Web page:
FLIGHT CONTROL SYSTEM
2.37 FLIGHT CONTROL SYSTEM.
The flight control system (fig 2-25) consists of hydrome-
chanical flight controls, augmented by digital automatic
stabilization equipment (DASE), and an automatically or
manually controlled stabilator. The flight control system
establishes vertical, longitudinal, lateral, and directional
flight of the helicopter. The flight controls provide a cyclic
stick, collective stick, and directional pedals in each crew
station, connected in tandem, to provide control inputs to
the main and tail rotor hydraulic servo actuators. A mixing
unit combines inputs from the servoactuators, and trans-
mits them to a non-rotating swashplate. The swashplate
changes the linear motion from the mixer unit to rotating
motion. The swashplate provides pitch changes for the
four main rotor blades. Pedal inputs are transmitted in a
similar manner to the tail rotor blades, except the mixer
unit is not required. Description and operation of the main
and tail rotor systems is in Section VIII.
Helicopters with operable BUCS have
shear pins installed in the SPADs in place of
steel pins. They also have servos equipped
for BUCS operation.
Each mechanical flight control linkage has a shear pin
actuated decoupler (SPAD) installed. The SPADs allow
backup control system (BUCS) engagement by means of
a microswitch inside each SPAD if a jam occurs in the me-
chanical flight controls. The shear pins in the pilot SPADs
shear at a force lower than those in the CPG SPADs. The
SPADs are continuously monitored by the FD/LS. A single
microswitch failure in one or more axes will cause a FD/LS
message to appear.
Do not move flight controls without
hydraulic power. You may damage or
shear pins in the SPADs.
Care shall be exercised in extending
or folding down the CPG cyclic stick
when the rotors are turning. Cyclic
control system inputs may occur. It is
recommended that the pilot hold his
cyclic stick steady while the CPG is
extending or folding his cyclic stick.
2.37.1 Cyclic Sticks.
The cyclic sticks, one in each
crew station, provide for helicopter movement about the
pitch and roll axes. The CPG stick has a lockpin release
mechanism at the base of the stick. This allows the CPG
to fold the stick down while viewing the heads-down dis-
play and provides greater ease for ingress/egress. The
cyclic stick remains functional in this position and is re-
turned to the extended position by pulling aft on a lever in
front of the stick grip. Both cyclic stick grips (fig 2-26) have
switches for weapons firing, DASE disengagement, trim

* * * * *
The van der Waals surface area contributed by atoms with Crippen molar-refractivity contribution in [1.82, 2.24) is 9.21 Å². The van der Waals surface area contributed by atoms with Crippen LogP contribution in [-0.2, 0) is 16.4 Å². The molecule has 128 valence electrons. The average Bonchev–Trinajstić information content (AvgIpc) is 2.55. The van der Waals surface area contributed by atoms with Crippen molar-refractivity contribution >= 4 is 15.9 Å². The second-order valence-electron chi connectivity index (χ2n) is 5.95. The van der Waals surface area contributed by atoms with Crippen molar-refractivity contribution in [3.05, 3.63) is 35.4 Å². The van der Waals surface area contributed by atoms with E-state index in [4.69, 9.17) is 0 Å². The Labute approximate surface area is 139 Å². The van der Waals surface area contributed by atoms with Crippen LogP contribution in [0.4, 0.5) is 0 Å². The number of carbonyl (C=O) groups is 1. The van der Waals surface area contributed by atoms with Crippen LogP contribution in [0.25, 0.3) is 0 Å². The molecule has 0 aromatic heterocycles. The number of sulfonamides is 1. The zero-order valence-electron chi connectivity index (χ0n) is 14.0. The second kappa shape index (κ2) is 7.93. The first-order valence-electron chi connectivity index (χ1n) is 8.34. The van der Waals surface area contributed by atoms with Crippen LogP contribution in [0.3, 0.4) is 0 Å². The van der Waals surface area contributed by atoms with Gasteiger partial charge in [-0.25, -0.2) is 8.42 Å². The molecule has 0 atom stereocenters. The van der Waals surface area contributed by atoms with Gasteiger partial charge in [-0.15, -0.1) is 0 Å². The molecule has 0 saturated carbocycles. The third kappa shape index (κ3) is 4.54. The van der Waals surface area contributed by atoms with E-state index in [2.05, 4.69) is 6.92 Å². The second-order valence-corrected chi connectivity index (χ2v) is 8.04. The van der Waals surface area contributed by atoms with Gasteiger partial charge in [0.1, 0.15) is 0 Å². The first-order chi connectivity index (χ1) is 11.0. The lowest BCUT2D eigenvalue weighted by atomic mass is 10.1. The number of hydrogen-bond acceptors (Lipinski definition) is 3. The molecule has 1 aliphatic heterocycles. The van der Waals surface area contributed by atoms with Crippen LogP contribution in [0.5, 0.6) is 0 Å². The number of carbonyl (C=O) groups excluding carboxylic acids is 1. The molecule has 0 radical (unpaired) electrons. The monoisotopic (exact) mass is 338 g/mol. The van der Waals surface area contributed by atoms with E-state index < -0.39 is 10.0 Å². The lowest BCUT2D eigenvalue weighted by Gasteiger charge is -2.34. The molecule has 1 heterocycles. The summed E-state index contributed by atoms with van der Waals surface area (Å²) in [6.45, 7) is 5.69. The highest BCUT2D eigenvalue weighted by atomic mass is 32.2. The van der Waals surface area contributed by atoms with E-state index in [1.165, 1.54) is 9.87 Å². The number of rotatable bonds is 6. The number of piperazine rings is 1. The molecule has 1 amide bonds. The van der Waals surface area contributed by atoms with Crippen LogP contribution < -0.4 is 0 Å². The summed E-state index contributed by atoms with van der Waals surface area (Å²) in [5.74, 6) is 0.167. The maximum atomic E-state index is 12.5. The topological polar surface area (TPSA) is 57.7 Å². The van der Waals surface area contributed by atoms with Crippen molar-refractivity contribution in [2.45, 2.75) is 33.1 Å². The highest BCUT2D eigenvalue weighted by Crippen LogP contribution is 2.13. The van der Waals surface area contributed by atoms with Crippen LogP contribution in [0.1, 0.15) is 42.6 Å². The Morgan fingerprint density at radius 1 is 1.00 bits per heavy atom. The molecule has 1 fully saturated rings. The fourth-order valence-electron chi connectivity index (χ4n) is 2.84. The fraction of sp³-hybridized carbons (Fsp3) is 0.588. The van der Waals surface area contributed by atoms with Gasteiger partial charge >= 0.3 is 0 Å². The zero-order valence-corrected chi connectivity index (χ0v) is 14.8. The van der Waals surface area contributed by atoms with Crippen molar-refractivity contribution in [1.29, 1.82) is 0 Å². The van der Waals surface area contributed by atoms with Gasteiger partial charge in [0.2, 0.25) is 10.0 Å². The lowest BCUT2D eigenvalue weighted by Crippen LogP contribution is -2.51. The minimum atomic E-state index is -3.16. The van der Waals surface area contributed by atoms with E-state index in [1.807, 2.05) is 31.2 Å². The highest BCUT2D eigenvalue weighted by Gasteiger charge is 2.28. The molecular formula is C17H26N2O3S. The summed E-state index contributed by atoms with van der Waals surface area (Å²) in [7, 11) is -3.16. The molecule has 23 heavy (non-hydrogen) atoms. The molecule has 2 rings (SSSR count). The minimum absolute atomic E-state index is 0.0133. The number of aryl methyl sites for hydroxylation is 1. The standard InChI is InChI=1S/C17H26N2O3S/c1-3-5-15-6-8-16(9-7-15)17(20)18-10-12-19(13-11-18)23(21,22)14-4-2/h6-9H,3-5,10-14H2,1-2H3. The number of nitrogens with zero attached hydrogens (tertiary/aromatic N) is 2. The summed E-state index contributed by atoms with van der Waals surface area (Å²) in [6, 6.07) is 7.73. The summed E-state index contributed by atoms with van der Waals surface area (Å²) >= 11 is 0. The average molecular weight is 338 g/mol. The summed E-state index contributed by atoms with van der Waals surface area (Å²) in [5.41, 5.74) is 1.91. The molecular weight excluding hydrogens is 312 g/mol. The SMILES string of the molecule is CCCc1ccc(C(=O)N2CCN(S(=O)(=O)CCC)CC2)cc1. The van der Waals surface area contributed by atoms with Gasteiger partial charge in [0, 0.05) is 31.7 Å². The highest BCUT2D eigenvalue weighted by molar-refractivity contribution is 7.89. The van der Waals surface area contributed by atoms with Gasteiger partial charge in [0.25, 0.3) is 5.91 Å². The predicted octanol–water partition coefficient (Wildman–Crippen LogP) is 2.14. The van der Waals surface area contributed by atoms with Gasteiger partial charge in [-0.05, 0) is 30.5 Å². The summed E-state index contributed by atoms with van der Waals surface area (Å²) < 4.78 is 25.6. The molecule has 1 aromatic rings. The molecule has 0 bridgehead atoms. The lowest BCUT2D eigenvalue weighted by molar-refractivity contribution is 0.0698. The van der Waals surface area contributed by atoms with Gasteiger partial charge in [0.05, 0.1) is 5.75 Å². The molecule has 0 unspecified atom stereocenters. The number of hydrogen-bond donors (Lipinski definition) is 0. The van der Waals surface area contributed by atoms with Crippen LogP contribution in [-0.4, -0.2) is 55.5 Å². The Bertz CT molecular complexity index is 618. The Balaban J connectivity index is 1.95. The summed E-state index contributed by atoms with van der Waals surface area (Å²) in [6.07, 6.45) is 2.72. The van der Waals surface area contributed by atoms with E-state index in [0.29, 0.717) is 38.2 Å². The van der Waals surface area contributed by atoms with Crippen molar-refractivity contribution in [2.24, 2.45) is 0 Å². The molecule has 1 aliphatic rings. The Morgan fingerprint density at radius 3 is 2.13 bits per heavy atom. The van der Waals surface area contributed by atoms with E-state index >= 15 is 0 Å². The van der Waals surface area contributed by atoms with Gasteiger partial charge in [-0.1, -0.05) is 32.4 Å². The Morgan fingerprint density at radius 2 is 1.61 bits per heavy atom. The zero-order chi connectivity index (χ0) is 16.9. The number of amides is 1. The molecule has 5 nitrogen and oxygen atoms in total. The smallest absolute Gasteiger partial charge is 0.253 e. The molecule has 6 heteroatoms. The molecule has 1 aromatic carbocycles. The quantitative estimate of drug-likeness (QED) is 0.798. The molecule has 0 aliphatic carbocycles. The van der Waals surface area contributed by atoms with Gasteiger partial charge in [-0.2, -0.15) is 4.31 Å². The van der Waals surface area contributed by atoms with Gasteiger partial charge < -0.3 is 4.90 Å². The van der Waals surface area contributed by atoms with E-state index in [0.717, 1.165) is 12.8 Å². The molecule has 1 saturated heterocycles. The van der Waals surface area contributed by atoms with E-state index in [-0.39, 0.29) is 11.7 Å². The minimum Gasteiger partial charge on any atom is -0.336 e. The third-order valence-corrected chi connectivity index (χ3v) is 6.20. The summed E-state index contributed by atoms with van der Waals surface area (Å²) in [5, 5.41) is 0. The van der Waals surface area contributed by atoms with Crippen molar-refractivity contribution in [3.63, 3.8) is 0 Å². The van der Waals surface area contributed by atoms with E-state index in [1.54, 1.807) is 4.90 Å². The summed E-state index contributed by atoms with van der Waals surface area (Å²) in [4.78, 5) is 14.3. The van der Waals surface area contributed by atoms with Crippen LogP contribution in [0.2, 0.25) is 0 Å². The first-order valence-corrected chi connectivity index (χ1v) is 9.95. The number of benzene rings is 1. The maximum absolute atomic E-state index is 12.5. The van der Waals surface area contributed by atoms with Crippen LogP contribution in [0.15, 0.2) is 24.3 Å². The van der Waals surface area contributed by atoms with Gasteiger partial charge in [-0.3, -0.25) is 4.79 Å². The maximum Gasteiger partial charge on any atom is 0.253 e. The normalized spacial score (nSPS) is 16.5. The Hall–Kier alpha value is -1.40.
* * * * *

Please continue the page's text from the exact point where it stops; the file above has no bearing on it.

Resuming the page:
feel, radio and intercommunications, and flight modes
symbology. The pilot grip also has a remote transmitter
selector switch for radio selection. These switches will be
described in more detail with their associated systems.
2.37.2 Collective Sticks.
The collective sticks in both
crew stations (fig 2-26) provide the crew with a means of
adjusting pitch angle of the main rotor blades and fuel flow
metering requirements of the gas generator turbine. Each
collective stick has an engine chop collar just aft of the col-
lective stick switch box (see Section III) to permit both en-
gines to be reduced to idle without moving the PWR lev-
ers. A switch panel at the end of each collective stick
contains a searchlight (SRCH LT) switch, an extend-re-
tract (EXT-RET) momentary searchlight switch, a wing
stores jettison guarded button (ST JTSN), a NVS switch,
a BRSIT HMD/PLRT switch, and a radio frequency over-
ride (RF OVRD) switch. The RF OVRD switch is nonfunc-
tional. Both collective sticks have a BUCS select trigger
switch. The switch in the Pilot station is non functional.
The switch in the CPG station is utilized to select BUCS.
These switches will be discussed in more detail with their
respective systems. A twist-type friction adjustment is
installed on the collective assembly to prevent the collec-
tive stick from creeping during flight.
2.37.3 Directional Control Pedals.
control pedals, one set in each crew station, provide for
helicopter movement about the yaw axis. Both sets of
pedals are adjusted by applying foot pressure and moving
a pedal adjust quick-release lever. Pressing the upper
portion of either pedal actuates a master brake cylinder
which delivers hydraulic power to a brake disc at the re-
spective main landing gear wheel. Section I contains de-
scriptions of the main landing gear and brake system.